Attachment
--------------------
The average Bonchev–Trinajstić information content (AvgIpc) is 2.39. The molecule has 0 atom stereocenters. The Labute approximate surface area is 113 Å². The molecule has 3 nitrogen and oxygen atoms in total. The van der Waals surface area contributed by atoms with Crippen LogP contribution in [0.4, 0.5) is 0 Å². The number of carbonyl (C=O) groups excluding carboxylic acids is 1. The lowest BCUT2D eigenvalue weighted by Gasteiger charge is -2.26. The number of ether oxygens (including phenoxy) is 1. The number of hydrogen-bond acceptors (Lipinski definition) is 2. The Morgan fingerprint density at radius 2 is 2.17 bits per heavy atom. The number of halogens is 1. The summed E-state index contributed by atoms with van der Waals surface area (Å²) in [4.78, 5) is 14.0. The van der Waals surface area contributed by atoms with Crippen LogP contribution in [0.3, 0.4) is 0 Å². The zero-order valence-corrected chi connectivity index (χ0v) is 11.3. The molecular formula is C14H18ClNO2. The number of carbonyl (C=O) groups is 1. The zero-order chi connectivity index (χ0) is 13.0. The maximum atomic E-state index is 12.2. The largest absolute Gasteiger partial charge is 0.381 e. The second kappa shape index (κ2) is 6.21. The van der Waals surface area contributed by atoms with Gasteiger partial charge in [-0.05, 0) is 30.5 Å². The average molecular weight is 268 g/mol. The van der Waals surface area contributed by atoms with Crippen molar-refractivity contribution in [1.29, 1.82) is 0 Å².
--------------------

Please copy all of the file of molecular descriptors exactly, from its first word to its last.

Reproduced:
The average Bonchev–Trinajstić information content (AvgIpc) is 2.39. The molecule has 0 atom stereocenters. The Labute approximate surface area is 113 Å². The molecule has 3 nitrogen and oxygen atoms in total. The van der Waals surface area contributed by atoms with Crippen LogP contribution in [0.4, 0.5) is 0 Å². The number of carbonyl (C=O) groups excluding carboxylic acids is 1. The lowest BCUT2D eigenvalue weighted by Gasteiger charge is -2.26. The number of ether oxygens (including phenoxy) is 1. The number of hydrogen-bond acceptors (Lipinski definition) is 2. The Morgan fingerprint density at radius 2 is 2.17 bits per heavy atom. The number of halogens is 1. The summed E-state index contributed by atoms with van der Waals surface area (Å²) in [4.78, 5) is 14.0. The van der Waals surface area contributed by atoms with Crippen LogP contribution in [0.3, 0.4) is 0 Å². The zero-order valence-corrected chi connectivity index (χ0v) is 11.3. The molecular formula is C14H18ClNO2. The number of carbonyl (C=O) groups is 1. The zero-order chi connectivity index (χ0) is 13.0. The maximum atomic E-state index is 12.2. The largest absolute Gasteiger partial charge is 0.381 e. The second kappa shape index (κ2) is 6.21. The van der Waals surface area contributed by atoms with Gasteiger partial charge in [-0.05, 0) is 30.5 Å². The average molecular weight is 268 g/mol. The van der Waals surface area contributed by atoms with Crippen molar-refractivity contribution in [1.29, 1.82) is 0 Å².